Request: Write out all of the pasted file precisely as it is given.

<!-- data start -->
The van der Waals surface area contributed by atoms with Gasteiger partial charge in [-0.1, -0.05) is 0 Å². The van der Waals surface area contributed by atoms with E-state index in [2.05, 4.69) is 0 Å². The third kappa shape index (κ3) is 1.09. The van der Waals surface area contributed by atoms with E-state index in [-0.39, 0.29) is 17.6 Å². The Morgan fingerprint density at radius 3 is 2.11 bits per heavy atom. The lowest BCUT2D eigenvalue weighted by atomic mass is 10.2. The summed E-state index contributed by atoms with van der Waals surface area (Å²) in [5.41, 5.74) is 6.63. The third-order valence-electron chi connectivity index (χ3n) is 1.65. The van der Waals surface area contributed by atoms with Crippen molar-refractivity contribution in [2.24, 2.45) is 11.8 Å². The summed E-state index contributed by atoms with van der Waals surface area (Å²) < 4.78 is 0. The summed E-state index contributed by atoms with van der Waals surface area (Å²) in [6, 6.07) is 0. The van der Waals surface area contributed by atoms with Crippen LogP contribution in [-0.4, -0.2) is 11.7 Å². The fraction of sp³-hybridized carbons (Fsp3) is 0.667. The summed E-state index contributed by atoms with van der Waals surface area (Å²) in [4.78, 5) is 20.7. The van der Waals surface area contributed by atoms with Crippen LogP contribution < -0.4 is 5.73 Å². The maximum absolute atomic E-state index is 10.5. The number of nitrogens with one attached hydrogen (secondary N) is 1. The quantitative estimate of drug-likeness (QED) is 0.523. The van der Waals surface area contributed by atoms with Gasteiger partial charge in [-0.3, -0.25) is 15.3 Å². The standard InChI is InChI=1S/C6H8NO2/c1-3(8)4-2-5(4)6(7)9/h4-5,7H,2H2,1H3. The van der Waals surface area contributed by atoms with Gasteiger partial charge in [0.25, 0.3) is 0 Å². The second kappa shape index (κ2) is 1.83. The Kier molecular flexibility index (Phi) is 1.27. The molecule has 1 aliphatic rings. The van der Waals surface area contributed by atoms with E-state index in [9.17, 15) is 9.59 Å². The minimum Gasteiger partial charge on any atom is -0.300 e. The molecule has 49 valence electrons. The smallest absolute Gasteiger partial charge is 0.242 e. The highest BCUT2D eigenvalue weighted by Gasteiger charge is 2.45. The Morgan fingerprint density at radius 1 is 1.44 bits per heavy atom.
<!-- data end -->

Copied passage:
The van der Waals surface area contributed by atoms with Gasteiger partial charge in [-0.1, -0.05) is 0 Å². The van der Waals surface area contributed by atoms with E-state index in [2.05, 4.69) is 0 Å². The third kappa shape index (κ3) is 1.09. The van der Waals surface area contributed by atoms with E-state index in [-0.39, 0.29) is 17.6 Å². The Morgan fingerprint density at radius 3 is 2.11 bits per heavy atom. The lowest BCUT2D eigenvalue weighted by atomic mass is 10.2. The summed E-state index contributed by atoms with van der Waals surface area (Å²) in [5.41, 5.74) is 6.63. The third-order valence-electron chi connectivity index (χ3n) is 1.65. The van der Waals surface area contributed by atoms with Crippen molar-refractivity contribution in [2.24, 2.45) is 11.8 Å². The summed E-state index contributed by atoms with van der Waals surface area (Å²) < 4.78 is 0. The summed E-state index contributed by atoms with van der Waals surface area (Å²) in [6, 6.07) is 0. The van der Waals surface area contributed by atoms with Crippen LogP contribution in [-0.4, -0.2) is 11.7 Å². The fraction of sp³-hybridized carbons (Fsp3) is 0.667. The summed E-state index contributed by atoms with van der Waals surface area (Å²) in [4.78, 5) is 20.7. The van der Waals surface area contributed by atoms with Crippen LogP contribution < -0.4 is 5.73 Å². The maximum absolute atomic E-state index is 10.5. The number of nitrogens with one attached hydrogen (secondary N) is 1. The quantitative estimate of drug-likeness (QED) is 0.523. The van der Waals surface area contributed by atoms with Gasteiger partial charge in [-0.3, -0.25) is 15.3 Å². The standard InChI is InChI=1S/C6H8NO2/c1-3(8)4-2-5(4)6(7)9/h4-5,7H,2H2,1H3. The van der Waals surface area contributed by atoms with Gasteiger partial charge in [0.25, 0.3) is 0 Å². The second kappa shape index (κ2) is 1.83. The Kier molecular flexibility index (Phi) is 1.27. The molecule has 1 aliphatic rings. The van der Waals surface area contributed by atoms with E-state index in [9.17, 15) is 9.59 Å². The minimum Gasteiger partial charge on any atom is -0.300 e. The molecule has 49 valence electrons. The smallest absolute Gasteiger partial charge is 0.242 e. The highest BCUT2D eigenvalue weighted by Gasteiger charge is 2.45. The Morgan fingerprint density at radius 1 is 1.44 bits per heavy atom.